Comparison of the Foamability of Linear and Long-Chain Branched Polypropylene—The Legend of Strain-Hardening as a Requirement for Good Foamability
Polypropylene (PP) is an outstanding material for polymeric foams due to its favorable mechanical and chemical properties. However, its low melt strength and fast crystallization result in unfavorable foaming properties. Long-chain branching of PP is regarded as a game changer in foaming due to the introduction of strain hardening, which stabilizes the foam morphology. In this work, a thorough characterization with respect to rheology and crystallization characteristics of a linear PP, a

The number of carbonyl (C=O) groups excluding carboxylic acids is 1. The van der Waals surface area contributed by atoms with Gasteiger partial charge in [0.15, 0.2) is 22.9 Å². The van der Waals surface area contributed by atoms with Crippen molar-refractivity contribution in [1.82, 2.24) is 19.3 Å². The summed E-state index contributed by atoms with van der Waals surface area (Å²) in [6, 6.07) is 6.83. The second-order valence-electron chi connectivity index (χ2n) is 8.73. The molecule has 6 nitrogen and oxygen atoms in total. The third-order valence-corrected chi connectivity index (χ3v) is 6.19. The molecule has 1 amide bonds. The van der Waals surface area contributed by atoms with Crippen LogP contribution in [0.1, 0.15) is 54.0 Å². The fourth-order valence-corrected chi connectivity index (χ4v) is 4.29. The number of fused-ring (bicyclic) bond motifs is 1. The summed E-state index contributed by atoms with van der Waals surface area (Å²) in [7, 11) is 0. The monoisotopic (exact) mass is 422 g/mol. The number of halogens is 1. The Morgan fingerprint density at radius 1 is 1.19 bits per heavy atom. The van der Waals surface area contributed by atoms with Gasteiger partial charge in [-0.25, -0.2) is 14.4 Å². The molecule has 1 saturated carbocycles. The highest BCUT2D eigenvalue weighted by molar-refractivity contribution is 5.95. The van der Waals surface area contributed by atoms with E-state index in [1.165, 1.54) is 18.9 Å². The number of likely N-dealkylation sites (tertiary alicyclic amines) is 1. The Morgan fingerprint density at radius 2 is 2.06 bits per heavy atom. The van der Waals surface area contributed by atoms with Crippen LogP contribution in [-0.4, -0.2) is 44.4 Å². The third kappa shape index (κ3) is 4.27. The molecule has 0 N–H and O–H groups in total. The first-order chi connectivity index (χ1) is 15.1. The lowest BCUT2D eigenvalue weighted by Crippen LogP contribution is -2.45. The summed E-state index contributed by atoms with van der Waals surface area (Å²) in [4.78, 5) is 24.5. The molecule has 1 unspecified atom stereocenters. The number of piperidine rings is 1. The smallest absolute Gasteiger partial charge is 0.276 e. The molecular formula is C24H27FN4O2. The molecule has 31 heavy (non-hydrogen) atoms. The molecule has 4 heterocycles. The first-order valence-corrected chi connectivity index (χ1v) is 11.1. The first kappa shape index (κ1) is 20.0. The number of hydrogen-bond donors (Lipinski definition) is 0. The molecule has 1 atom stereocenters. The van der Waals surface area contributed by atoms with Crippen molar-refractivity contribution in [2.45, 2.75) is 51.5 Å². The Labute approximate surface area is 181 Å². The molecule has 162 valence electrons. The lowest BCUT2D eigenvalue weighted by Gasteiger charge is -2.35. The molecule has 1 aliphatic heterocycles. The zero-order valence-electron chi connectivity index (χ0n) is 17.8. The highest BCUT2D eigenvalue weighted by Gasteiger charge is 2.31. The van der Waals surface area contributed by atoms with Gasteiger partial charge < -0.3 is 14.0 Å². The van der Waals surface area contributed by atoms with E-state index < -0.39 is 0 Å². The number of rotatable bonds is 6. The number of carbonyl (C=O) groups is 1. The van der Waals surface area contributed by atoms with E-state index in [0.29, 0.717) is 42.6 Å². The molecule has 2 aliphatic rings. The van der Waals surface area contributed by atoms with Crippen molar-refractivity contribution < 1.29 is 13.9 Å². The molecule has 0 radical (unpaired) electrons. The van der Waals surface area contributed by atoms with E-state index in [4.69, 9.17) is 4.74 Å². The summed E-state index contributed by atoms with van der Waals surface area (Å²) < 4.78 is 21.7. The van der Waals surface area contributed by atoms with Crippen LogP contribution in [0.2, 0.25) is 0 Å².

... linear PP, a PP/PE-block co-polymer, and a long-chain branched PP are conducted. Using these results, the processing window in foam-extrusion trials with CO2 and finally the foam properties are explained. Although only LCB-PP exhibits strain hardening, it neither provide the broadest foaming window nor the best foam quality. Therefore, multiwave experiments were conducted to study the gelation due to crystallization and its influence on foaming. Here, linear PP exhibited a gel-like behavior over a broad time frame, whereas the other two froze quickly. Thus, apart from strain hardening, the crystallization behavior/crystallization kinetics is of utmost importance for foaming in terms of a broad processing window, low-density, and good morphology. Therefore, the question arises, whether strain hardening is really essential for low density foams with a good cellular morphology.